• Details were added with a sharp tool by incising lines
through the painted surface and exposing the orange
clay below.
• The vase was then fire(baked in a kiln) in three stages
GENERAL INFO CONT.
Cont.
• The final result was an oxidization process that turned
the surface of the vase reddish-orange and the painted
areas black
GREEK POTTERY
• The clay needed is first dug out of the ground it is
full of rocks and shells and other stuff that needs to
be removed
• the potter mixes the clay with water and lets all the
impurities sink to the bottom.
• The clay is then shaped on a wheel
• paints it with a very pure black slip (made from the
same clay) and a brush.
GREEK POTTERY CONTINUED
• Cont.
• Greek pottery, unlike today's pottery, was only fired
once, but that firing had three stages.
• the kiln is heated up up to around 800°C with all the
vents on the sides open to let air in. This turns the
pottery and the paint red all over
• the temperature is raised to 950°C and then allowed to
drop back to 900°C. his turns the pottery and the paint
all black.
GREEK POTTERY CONTINUED
Cont.
• the third and final phase is started by opening the vents
and allowing the kiln to cool all the way down. This last
phase leaves the slip black but turns the pottery back to
red
COMPARISON
• Comparing the two pieces we see a contrast between
the light and dark styles of the two different cultures
• The Greek Krater depicts a scene of a man and a
woman, scenes were traditional depictions of Greek
Pottery
• The Korean piece has a more significant meaning, to
represent the Confucian ideals of restraint and honor
as well as frugality and pragmatism
• The dragon represented the king’s great power and
good will
COMPARISON CONTINUED
Cont
• The Krater represents Western styles of pottery and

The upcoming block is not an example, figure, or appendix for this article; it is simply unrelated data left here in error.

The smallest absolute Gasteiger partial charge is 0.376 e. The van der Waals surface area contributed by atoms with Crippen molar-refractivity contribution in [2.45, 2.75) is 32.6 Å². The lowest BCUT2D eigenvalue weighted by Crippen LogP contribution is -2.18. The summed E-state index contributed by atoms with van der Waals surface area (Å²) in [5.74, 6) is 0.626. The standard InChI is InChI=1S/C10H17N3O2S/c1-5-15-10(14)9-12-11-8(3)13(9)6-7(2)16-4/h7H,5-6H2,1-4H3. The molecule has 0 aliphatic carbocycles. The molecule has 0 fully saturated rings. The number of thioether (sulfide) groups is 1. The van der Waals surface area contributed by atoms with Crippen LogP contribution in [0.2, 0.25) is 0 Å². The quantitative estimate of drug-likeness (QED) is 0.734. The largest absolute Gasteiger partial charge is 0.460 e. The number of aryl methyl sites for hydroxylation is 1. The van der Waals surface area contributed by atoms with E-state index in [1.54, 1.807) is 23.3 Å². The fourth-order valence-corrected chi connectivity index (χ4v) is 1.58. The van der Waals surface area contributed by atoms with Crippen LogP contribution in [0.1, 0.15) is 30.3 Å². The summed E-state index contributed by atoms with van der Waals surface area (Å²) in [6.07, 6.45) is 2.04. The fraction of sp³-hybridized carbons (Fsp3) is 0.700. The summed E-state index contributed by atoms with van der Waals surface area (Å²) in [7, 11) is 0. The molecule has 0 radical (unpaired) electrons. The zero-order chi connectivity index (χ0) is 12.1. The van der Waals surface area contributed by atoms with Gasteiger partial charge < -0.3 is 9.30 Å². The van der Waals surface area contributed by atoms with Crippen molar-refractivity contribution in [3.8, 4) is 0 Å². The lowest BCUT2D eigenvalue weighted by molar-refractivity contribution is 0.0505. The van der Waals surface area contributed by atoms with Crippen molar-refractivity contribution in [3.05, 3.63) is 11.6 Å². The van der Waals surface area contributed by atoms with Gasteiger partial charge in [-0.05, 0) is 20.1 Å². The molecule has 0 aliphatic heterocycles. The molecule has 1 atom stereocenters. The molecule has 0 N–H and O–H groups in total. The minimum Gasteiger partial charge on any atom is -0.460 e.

the Dragon Jar represent the Eastern vonventions of
pottery
• The Dragon Jar had a more ornamental purpose while
the Krater was utilized for wine dilution making it
more practical
BIBLIOGRAPHY
•Adams, Laurie. A History of Western Art. Boston: McGraw-Hill, 2008. Print.
•"Ancient Greek Pottery." Ancient Greek Statues, Pottery, Armour, Jewelry & Orthodox Icons at Hellenic-Art.com.
Web. 18 Nov. 2011. <http://www.hellenic-art.com/pottery/potteryinfo.htm>.
•"Blue and White Porcelain." Wikipedia, the Free Encyclopedia. Web. 18 Nov. 2011.
<http://en.wikipedia.org/wiki/Blue_and_white_porcelain>.
•"Joseon White Porcelain." Wikipedia, the Free Encyclopedia. Web. 18 Nov. 2011.
<http://en.wikipedia.org/wiki/Joseon_white_porcelain>.
•"Korean Pottery and Porcelain." Wikipedia, the Free Encyclopedia. Web. 18 Nov. 2011.
<http://en.wikipedia.org/wiki/Korean_pottery_and_porcelain>.
•"Krater." Wikipedia, the Free Encyclopedia. Web. 18 Nov. 2011. <http://en.wikipedia.org/wiki/Krater>.
•"MFAH | Collections | Arts of Asia | Cloud-Dragon Jar." MFAH | The Museum of Fine Arts, Houston. Web.
18 Nov. 2011. <http://www.mfah.org/art/detail/korean-dragon-jar/>.
•"Pottery of Ancient Greece." Wikipedia, the Free Encyclopedia. Web. 18 Nov. 2011.
<http://en.wikipedia.org/wiki/Pottery_of_ancient_Greece>.
http://en.wikipedia.org/wiki/Korean_dragon
http://www.britishmuseum.org/explore/highlights/highlight_objects/asia/p/porcelain_storage_jar.aspx